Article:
WEST ANATOLIA, An Oushak 'Medallion' carpet, second half 16th century
WEST ANATOLIA, An Oushak 'Medallion' carpet, second half 16th century


WEST ANATOLIA, An Oushak 'Medallion' carpet, second half 16th century

Estimate: 150,000 - 250,000 GBP


WEST ANATOLIA, An Oushak 'Medallion' carpet, second half 16th century

Estimate: 150,000 - 250,000 GBP

Lot Details


Property from an Important European Collection


An Oushak 'Medallion' carpet, second half 16th century

wool pile, the madder ground with overall lapis blue palmette vines around a central large deep blue ogival medallion containing interlaced arabesques and floral motifs, flanked to each side by a pair of green, yellow edged medallions and pendants inset with radiating red palmettes and arabesques, with a further two smaller medallions of the same floral motif in red above and below the central ogival, within a deep indigo border with vine leaf and floral motifs,

approximately 429 by 224cm., 14ft. 1in; 7ft. 4in.

Condition Report

To request a condition report for this lot, please contact the department at benedict.carter@sothebys.com 



The Aita Collection, sold Christie’s, London, 18 October 2001, lot 210

Sold Bonhams, London, 26 April 2018, lot 95


Hali 120, January-February 2002, APG, p. 127

Hali 196, Summer 2018, APG, pp. 131

Catalogue Note

A notable survivor of sixteenth century Oushak carpet production, distinguished by its remarkable condition, and with a rich and unusually varied palette, which allows us to appreciate today the luxurious production of the Ottoman weaving ateliers. 

Scholars generally date the original development of the Oushak ‘Medallion’ carpets to the second half of the fifteenth century, based on the close affinities between the design of works of art in other media, such as ceramics, metalwork and bookbinding, and the motifs found in extant Oushak carpets, as discussed by Julian Raby in ‘Court and Export: Part 2, The Ushak Carpets’ in Oriental Carpet and Textile Studies, Vol 2., ed. Pinner, R and Denny, W, London 1986, pp.177-88; Suriano (Suriano, Carlo Maria: ‘Oak leaves and Arabesques’, Hali, 116, May-June 2001, pp.106-115 and Jon Thompson (Thompson, Jon, Milestones in the History of Carpets, Milan, 2006, pp.90-101). Thompson illustrates, for example, tilework in the Chinili Kiosk in Istanbul, built in 1472, op. cit. Fig. 78, p. 94 and the sword of Mehmet II (r. 1451-81) in the TKS, Istanbul, which are decorated with a stylised lotus leaf motif which appears as an inlay design (in yellow on blue, or as here in blue on red) in the fields of Oushak ‘Medallion’ carpets and is a consistent feature throughout the long years of their production: the design of these carpets proved so successful that they continued to be produced beyond the sixteenth century into the seventeenth, and even eighteenth century, and remained sought-after export goods throughout. Their on-going popularity is evidenced in 16th century inventories, such as those of Bess of Hardwick, and in European paintings, for example ‘The Visit to the Nursery’ by Gabriël Metsu (Dutch, Leiden 1629–1667 Amsterdam), of 1661, MMA, Acc. No. 17.190.20.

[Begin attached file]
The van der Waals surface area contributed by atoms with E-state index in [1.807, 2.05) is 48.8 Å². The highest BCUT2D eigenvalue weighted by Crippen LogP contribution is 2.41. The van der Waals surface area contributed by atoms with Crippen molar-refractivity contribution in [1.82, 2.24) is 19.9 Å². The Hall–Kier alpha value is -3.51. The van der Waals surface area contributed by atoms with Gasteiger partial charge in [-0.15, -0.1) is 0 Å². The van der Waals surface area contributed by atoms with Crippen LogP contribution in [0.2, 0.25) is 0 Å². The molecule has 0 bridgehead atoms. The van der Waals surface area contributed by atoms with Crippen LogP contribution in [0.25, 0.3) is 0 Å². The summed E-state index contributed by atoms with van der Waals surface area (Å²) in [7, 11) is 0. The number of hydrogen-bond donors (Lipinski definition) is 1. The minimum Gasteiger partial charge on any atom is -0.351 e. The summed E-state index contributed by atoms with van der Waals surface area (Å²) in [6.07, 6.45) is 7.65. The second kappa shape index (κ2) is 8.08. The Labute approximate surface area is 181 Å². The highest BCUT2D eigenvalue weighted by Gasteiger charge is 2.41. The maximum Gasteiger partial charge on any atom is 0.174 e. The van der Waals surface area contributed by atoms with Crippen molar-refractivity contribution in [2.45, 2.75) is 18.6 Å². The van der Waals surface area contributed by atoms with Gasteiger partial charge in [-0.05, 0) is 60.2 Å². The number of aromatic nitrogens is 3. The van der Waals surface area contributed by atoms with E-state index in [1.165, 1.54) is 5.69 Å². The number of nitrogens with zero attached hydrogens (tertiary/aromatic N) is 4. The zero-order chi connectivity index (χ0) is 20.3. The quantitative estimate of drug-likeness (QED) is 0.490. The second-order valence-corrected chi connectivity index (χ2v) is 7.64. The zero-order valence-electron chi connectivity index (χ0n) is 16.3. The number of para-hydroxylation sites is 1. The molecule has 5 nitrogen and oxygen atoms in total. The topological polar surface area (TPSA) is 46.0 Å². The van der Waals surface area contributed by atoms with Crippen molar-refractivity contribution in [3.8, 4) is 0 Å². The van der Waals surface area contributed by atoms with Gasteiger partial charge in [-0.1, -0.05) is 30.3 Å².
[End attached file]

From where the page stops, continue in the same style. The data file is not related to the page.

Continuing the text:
Laid into, but not over, the lotus design of the field, is a large ‘onion’ shaped medallion filled with an elaborate polychrome interlace of stems, some of which form kufesque knots, issuing split rumi leaves and small palmettes. The flaming ‘cloud-collar’ typical of these medallions is here executed in a mid-jade green with deep pink vinery, an unusual colour combination for these carpets and as noted in Hali 196, op. cit., p. 137, one which is shared by just two other known examples, a single medallion carpet sold at Sotheby’s, London on 9 October 1991, Lot 170, see Hali Issue 60, p. 155) and another sold Christie’s, London on 26 October 2017, Lot 307. The border seen in the present lot is also unusual in the sense that it is directional: it consists of a small pattern unit of a lotus-palmette springing from a spray of small leaves, running up the sides of the carpet and facing left at the top and right at the bottom. Whilst the drawing is consistent, variety is added through changes in colour of infill and outline. The split leaf cloud-collar motifs which append the main medallion are mirrored at each end of the carpet, and between them are the characteristic elaborate multi-petalled secondary part-medallions, here in a riot of colour including a bright azure blue, together with the red, pink, yellow and jade green found elsewhere in the carpet. This exuberant use of colour is enhanced by the remarkable condition, which gives us a rare opportunity to experience an Oushak ‘Medallion’ carpet as was intended by its original makers.

Arts of the Islamic World
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